It’s true. Windows 10 is the BEST it will ever be and Microsoft confirmed it. Windows 10 may have 73% of the market, it is the most popular OS in the world but the current release will be the last release of this popular operating system. Windows 11 is the upgrade to the OS that Microsoft said would be the “Last OS your PC will ever have.” (Of course, who really believed that anyway?)

Windows 10 has gotten it's last update.

So Win10 is on the slow decent into “End of Life” but what does that mean?

First, and foremost, it means that if you have Windows 10 machine on the network, you better start moving on your upgrade plans! While Win10 will still get security patches for a few years (until 10/14/25) it will not get any updates or patches that are not deemed to be security related. That means that it may not work right but if it’s not a security issue, it’s not getting fixed.

Understanding the Difference Between End of Updates and End of Life for Software

Software is an integral part of our digital lives, enabling us to perform tasks and stay connected to the world. But like everything else, software has a lifespan, and it’s essential to know the difference between the End of Updates and End of Life for software.

End of Updates

What is End of Updates? End of Updates refers to the point at which a software company no longer releases new features or improvements to a particular software version. The software may still be in use, but no new updates will be released to address issues or vulnerabilities. This means that the software will remain static, without any new features or updates, and may become increasingly obsolete.

End of Updates can happen for several reasons. The software may no longer be profitable for the company, or the company may have shifted its focus to other products. Alternatively, the software may have reached the end of its natural lifespan, and the company may have decided to invest in a newer, more advanced version.

End of Life

What is End of Life? End of Life (EOL) refers to the point at which a software company no longer provides support, security patches, or bug fixes for a particular software version. This means that the software will no longer receive updates, leaving it vulnerable to security threats and other issues. While the software may still function, it will not be actively maintained or supported.

End of Life typically occurs after a software version has been in use for several years. As newer versions are released, the company may decide to focus its resources on these new products, leaving older versions behind. It is important to note that EOL does not mean that the software will stop working, but it does mean that it will be unsupported, which can be problematic if issues arise.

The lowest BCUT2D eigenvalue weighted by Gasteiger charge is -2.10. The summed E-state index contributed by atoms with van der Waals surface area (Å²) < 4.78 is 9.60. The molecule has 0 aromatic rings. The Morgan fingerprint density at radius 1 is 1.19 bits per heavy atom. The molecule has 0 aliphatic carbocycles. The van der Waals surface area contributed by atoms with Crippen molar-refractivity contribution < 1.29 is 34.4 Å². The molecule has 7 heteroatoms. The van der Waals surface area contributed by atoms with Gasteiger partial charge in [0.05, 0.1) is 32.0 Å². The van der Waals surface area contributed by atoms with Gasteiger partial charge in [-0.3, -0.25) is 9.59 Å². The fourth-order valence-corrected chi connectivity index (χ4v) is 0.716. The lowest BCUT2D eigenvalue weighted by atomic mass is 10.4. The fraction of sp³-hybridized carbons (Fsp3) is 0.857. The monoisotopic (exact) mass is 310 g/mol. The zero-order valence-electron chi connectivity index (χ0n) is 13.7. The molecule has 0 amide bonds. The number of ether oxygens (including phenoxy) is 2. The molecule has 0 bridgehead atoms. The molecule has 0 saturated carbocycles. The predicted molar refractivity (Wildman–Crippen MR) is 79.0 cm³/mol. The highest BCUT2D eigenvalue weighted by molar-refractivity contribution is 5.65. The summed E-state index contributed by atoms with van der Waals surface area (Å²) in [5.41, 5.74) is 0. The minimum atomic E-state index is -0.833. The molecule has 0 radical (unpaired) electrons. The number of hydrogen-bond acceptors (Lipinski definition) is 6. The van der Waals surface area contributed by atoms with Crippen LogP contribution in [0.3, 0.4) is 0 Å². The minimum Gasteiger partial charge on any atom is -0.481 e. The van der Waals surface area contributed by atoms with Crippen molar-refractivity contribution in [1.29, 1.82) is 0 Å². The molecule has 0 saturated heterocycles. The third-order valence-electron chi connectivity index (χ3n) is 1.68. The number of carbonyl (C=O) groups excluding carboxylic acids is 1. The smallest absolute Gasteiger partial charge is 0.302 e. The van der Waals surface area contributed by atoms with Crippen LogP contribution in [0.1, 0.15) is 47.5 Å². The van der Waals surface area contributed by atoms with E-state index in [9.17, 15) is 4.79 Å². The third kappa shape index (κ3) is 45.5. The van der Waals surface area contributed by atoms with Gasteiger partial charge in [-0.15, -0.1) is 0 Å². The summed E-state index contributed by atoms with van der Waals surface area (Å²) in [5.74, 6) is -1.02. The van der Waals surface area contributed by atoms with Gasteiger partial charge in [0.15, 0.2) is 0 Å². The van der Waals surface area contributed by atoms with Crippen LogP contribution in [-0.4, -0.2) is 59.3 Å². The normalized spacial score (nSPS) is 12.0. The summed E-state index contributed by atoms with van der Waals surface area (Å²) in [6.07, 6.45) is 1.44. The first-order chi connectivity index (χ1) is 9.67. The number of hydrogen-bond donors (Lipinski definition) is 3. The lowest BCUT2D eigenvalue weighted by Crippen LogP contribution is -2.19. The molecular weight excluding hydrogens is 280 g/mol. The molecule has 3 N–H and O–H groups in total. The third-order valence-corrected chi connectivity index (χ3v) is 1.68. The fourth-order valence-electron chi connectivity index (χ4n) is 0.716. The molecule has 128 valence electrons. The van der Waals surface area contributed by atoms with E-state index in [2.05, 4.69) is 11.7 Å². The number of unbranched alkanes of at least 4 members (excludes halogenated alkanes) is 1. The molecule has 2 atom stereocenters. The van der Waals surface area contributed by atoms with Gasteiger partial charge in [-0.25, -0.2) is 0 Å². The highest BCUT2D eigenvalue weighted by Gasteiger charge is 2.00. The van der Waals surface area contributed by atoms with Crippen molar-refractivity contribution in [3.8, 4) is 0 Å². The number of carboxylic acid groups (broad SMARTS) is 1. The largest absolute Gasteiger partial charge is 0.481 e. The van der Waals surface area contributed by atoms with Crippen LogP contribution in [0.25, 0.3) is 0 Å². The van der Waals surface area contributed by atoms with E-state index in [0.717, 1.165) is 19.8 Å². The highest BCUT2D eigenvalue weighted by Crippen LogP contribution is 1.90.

What are the implications for End of Updates and End of Life? The implications of End of Updates and End of Life are significant, especially for individuals and businesses that rely on software to perform essential functions. End of Updates can mean that the software will become increasingly obsolete, with new technologies and features being developed that may not be compatible with the older version. This can result in decreased functionality and decreased productivity, which can be costly for businesses.

End of Life, on the other hand, can be much more severe. Unsupported software can be vulnerable to security threats, which can result in data breaches, system failures, and other issues. This can be especially problematic for businesses that store sensitive customer information, as a data breach can result in legal liability, fines, and damage to the company’s reputation.

What can you do? It is essential to stay informed about the software you are using and its lifecycle. This means keeping track of when a software version is approaching End of Updates and End of Life, and planning accordingly. For individuals, this may mean upgrading to a newer version of the software or finding an alternative product. For businesses, you should have an asset inventory and know exactly which machines need upgrading. If you don’t know this, why not? It’s basic security!

In conclusion, I understand that IT budget money doesn’t grow on trees but please consider that outdated software is like outdated milk in the refrigerator…eventually it has to go. While End of Updates may be less severe, it’s a great warning sign of things to come. End of Life can be much more severe, leaving unsupported software vulnerable to security threats and since you have 2 1/2 years to update them, there is no excuse.

Other MS Operating Systems and End of Life dates

MS Operating SystemEOL Date
Windows XP4/8/14
Windows 71/14/20
Windows 81/10/23
Server 2012 ( and R2)10/10/23

Paul Bergman runs a business strategy and cybersecurity consulting company in San Diego. He writes on cybersecurity and board management for both corporate and nonprofit boards.

Paul Bergman
Follow me
Verified by MonsterInsights